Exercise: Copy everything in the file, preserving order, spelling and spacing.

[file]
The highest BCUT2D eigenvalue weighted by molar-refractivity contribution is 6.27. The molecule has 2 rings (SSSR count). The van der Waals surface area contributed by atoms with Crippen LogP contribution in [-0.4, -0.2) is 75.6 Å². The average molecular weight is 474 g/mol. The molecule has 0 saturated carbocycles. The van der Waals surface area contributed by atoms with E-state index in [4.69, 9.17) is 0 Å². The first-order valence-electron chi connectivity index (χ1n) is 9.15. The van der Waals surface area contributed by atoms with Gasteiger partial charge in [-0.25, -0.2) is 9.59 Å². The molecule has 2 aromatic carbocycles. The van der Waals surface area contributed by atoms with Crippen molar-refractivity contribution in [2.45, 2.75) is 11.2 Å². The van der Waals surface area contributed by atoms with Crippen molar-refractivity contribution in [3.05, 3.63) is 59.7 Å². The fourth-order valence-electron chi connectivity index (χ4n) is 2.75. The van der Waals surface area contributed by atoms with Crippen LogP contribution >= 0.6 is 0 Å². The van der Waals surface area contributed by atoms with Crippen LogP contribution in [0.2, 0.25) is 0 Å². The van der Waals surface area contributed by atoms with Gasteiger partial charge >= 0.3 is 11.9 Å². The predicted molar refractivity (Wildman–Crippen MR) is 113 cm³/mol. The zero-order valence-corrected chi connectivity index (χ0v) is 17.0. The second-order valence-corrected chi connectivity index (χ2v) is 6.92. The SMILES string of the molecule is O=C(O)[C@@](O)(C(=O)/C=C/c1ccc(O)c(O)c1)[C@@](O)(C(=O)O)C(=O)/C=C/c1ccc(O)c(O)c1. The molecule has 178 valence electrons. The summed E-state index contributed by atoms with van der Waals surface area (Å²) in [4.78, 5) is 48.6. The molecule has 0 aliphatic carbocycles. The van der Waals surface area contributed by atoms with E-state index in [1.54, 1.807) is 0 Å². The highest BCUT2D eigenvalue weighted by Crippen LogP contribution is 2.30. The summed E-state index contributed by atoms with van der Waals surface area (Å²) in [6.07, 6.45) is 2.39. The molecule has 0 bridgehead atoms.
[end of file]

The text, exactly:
The highest BCUT2D eigenvalue weighted by molar-refractivity contribution is 6.27. The molecule has 2 rings (SSSR count). The van der Waals surface area contributed by atoms with Crippen LogP contribution in [-0.4, -0.2) is 75.6 Å². The average molecular weight is 474 g/mol. The molecule has 0 saturated carbocycles. The van der Waals surface area contributed by atoms with E-state index in [4.69, 9.17) is 0 Å². The first-order valence-electron chi connectivity index (χ1n) is 9.15. The van der Waals surface area contributed by atoms with Gasteiger partial charge in [-0.25, -0.2) is 9.59 Å². The molecule has 2 aromatic carbocycles. The van der Waals surface area contributed by atoms with Crippen molar-refractivity contribution in [2.45, 2.75) is 11.2 Å². The van der Waals surface area contributed by atoms with Crippen molar-refractivity contribution in [3.05, 3.63) is 59.7 Å². The fourth-order valence-electron chi connectivity index (χ4n) is 2.75. The van der Waals surface area contributed by atoms with Crippen LogP contribution >= 0.6 is 0 Å². The van der Waals surface area contributed by atoms with Crippen LogP contribution in [0.2, 0.25) is 0 Å². The van der Waals surface area contributed by atoms with Gasteiger partial charge >= 0.3 is 11.9 Å². The predicted molar refractivity (Wildman–Crippen MR) is 113 cm³/mol. The zero-order valence-corrected chi connectivity index (χ0v) is 17.0. The second-order valence-corrected chi connectivity index (χ2v) is 6.92. The SMILES string of the molecule is O=C(O)[C@@](O)(C(=O)/C=C/c1ccc(O)c(O)c1)[C@@](O)(C(=O)O)C(=O)/C=C/c1ccc(O)c(O)c1. The molecule has 178 valence electrons. The summed E-state index contributed by atoms with van der Waals surface area (Å²) in [4.78, 5) is 48.6. The molecule has 0 aliphatic carbocycles. The van der Waals surface area contributed by atoms with E-state index in [1.54, 1.807) is 0 Å². The highest BCUT2D eigenvalue weighted by Crippen LogP contribution is 2.30. The summed E-state index contributed by atoms with van der Waals surface area (Å²) in [6.07, 6.45) is 2.39. The molecule has 0 bridgehead atoms.